Digital Scholarship

William F. “Buffalo Bill” Cody’s (1845-1917) life and career span the transition from the frontier to the post-frontier eras in the history of the North American West, and his legacy contributes to both the popular imagery of the mythic West and to the social and economic foundation of the modern western section of the United States. From the late nineteenth-century Dime Novels and “Buffalo Bill’s Wild West” exhibition that made him an international celebrity, to his early twentieth-century speculative investments in mining and irrigation projects and his role as a booster for the Wyoming town that bears his name, Cody’s life is a lens through which we may profitably re-examine the complex, multifaceted story of the American West.

The following interpretive works of digital scholarship related to William F. “Buffalo Bill” Cody are published by Cody Studies, edited by Douglas Seefeldt, Senior Digital Editor, The Papers of William F. Cody.

William F. “Buffalo Bill” Cody began to bring art into his life in the later 1890s when he was engaged to some degree with more than a dozen painters. Some, like Charles S. “Mountain Charlie” Stobie and Henry H. Cross, were old friends from a previous life on the prairie. Some were young and unknown, like Robert Farrington Elwell, or slightly older and possessed already of some professional recognition, like Irving R. Bacon or A. D. M. Cooper. Two of them, Frederic Remington and Charles Schreyvogel, contended for supremacy among western painters in the first decade of the twentieth century. Others came and went, showing up at Wild West performances or visiting Cody in Wyoming or elsewhere, but these tangential relationships do not define Buffalo Bill’s artistic legacy. Cody wanted a variety of things from his painters. In the first place, he hoped to establish some kind of record of his life in Wyoming. His move into the Big Horn Basin, where he set out in 1895 to build an irrigation colony, a set of ranches, and a town to carry his name, led him to see a place where art and artists could fit into his life. On the face of it, William Cody’s efforts to patronize and sponsor painters produced results that included both failure and success. He got a number of paintings out of it, but few of them are of any distinction. His naïve confidence in his own judgment of artistic talent, together with his diminishing financial resources in the last decade of his life, made the project difficult.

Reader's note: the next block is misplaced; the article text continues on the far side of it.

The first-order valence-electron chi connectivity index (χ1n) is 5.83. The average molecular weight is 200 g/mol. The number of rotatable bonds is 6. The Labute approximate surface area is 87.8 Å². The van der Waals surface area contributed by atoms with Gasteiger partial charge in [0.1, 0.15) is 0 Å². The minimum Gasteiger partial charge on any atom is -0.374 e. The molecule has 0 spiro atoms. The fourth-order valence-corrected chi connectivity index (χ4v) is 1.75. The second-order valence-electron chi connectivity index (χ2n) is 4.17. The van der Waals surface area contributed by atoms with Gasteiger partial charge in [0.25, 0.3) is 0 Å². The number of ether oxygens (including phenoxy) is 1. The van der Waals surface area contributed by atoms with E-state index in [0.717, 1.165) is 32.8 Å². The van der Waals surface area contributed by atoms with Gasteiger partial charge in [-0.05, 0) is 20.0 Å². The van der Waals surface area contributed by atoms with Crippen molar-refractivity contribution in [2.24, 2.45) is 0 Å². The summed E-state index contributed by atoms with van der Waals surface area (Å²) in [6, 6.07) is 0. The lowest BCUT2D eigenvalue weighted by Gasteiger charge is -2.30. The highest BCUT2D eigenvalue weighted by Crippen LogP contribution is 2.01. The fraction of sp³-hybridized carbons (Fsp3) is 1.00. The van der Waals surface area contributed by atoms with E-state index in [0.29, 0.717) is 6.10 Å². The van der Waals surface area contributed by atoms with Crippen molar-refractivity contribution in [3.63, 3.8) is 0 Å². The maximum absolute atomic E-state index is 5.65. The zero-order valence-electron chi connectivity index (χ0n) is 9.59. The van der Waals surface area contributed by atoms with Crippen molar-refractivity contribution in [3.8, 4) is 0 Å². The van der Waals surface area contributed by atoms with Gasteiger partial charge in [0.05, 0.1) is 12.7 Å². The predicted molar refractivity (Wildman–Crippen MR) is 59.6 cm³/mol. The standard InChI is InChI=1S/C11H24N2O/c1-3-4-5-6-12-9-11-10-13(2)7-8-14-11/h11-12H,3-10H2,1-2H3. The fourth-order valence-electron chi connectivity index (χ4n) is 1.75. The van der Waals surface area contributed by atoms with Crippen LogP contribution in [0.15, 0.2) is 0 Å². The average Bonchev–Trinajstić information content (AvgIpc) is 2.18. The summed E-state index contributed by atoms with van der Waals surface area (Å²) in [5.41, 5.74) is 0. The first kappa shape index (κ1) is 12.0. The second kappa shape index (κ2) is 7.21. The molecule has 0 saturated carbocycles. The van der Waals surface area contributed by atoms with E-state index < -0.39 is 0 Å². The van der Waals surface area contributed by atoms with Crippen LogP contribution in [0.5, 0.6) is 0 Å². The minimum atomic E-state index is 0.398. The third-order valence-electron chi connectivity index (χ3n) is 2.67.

Gertrude Käsebier, a notable pictorialist photographer, helped shape the field of photography as a fine art around the turn of the twentieth century. Widely published, her work received acclaim from art notables such as Alfred Stieglitz and Auguste Rodin. Her lesser known works are of Lakota (Sioux) “Show Indians” from Buffalo Bill’s Wild West when they came through New York City in April 1898. Käsebier’s photographs of the “Show Indians” led to the creation of what is arguably the most respected set of images produced during her career. The portraits were selectively, and infrequently, exhibited and reproduced in contemporary journals. While Käsebier received some of the highest prices in the nation for photographic work, she often gave away the Sioux portraits to those individuals expressing a genuine interest in and appreciation for Native American culture. Käsebier’s collection of Native American portraits is a poignant testimony to her independent spirit and her modern awareness of the possibilities of fine art photography.